The slicing and dicing of housing is redefining the idea of home. Simon Usborne meets those forced to live in ever smaller spaces
JIllustration enny had run out of choices when she first walked into her basement studio flat last spring. The charity worker had been kicked out of her shared home in Bristol when her landlord sold it. She was on benefits, having been signed off sick with posttraumatic stress and anxiety after giving evidence as a victim of crime.
While being put up on a friend’s sofa, Jenny, who is 35 but does not want to use her real name for fear of jeopardising her tenancy, scoured online sites for rooms within her budget. Housing benefit claimants in the city can generally receive up to £300 a month for shared accommodation. “Rooms here were going for anywhere from £400, but even if I had that money, I could be rejected because I’m on benefits,” Jenny says.
Desperate and confined to private rented accommodation (Bristol has more than 11,000 families on the waiting list for social housing), Jenny learned that she just about qualified for the higher allowance for a one-bedroom flat, as a single occupant aged 35 or over. This pushed her budget above £500 a month. After finding her landlord on a Facebook community group, Jenny had a home. The payoff would be space. “What I didn’t know is how isolated and trapped it would make me feel,” she says.
Jenny pays £475 a month, excluding bills, for one of the smallest of nine flats carved out of a Victorian terraced house on a busy road. One of them is not more than a glorified shed crammed into the garden. She doesn’t know the floor area, but planning documents show that her room, which includes a double bed, kitchen sink, hob, oven, washing machine and a clothes rail, covers 15 sq metres. The tiny, windowless bathroom adds 3 sq m. Her whole home is barely bigger than the average living room and would fit 14 times on to a tennis court.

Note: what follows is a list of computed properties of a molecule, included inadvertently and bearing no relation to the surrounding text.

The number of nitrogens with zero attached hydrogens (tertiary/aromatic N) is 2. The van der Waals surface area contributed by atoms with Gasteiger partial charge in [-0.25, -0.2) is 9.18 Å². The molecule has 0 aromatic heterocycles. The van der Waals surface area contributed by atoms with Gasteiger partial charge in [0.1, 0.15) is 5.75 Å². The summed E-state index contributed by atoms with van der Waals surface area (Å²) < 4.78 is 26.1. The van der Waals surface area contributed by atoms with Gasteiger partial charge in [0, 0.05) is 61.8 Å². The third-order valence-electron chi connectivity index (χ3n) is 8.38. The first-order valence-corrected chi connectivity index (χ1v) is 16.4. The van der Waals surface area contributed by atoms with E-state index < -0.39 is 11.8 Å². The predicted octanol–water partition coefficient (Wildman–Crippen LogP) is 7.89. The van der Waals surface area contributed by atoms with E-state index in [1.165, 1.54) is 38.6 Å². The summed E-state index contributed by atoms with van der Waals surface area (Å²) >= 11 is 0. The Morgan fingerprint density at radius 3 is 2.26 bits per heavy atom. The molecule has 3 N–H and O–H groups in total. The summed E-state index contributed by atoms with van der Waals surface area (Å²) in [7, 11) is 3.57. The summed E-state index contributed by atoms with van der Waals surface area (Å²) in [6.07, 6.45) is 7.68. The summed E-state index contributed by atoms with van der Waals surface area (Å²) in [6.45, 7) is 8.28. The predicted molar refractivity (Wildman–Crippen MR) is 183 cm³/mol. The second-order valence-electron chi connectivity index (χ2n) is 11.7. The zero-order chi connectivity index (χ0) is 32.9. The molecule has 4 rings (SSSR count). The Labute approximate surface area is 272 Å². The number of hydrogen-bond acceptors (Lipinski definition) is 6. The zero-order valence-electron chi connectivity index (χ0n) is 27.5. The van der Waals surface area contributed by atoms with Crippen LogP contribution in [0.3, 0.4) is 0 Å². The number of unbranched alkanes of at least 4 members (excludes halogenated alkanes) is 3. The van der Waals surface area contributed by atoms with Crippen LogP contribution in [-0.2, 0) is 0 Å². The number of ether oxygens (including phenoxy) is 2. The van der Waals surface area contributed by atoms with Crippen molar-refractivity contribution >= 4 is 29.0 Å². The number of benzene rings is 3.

“When I come home I feel this sense of doom,” Jenny says. “I can’t have the window open because I’m on a noisy, polluted road, and I can’t have the blinds open because there’s a bus stop right there. I’ve had people weeing on my doorstep, doing crack outside my front door.” There are practical challenges. Jenny eats on her bed, which, like her clothes and everything else she owns, smells of whatever she cooks. Without proper storage, anything out of place can make the flat feel chaotic. The hum of the fridge keeps her awake at night.
“I think that even if someone didn’t suffer from anxiety or depression, living in this flat would affect them mentally,” she says, wondering how she might start to recover in a house like this. “You feel it – oh my God, the air is so … heavy.”
Britain’s housing crisis is pushing more of us into shoebox homes. Houses are shrinking, too. In 2014, the average new-build in the UK was 76 sq m, the smallest in Europe (Danish homes were almost double the size, research by the University of Cambridge showed). The average living room in a house built in the 1970s, meanwhile, was 25 sq m, compared to 17 today, according to LABC Warranty, which provides warranties for new-builds.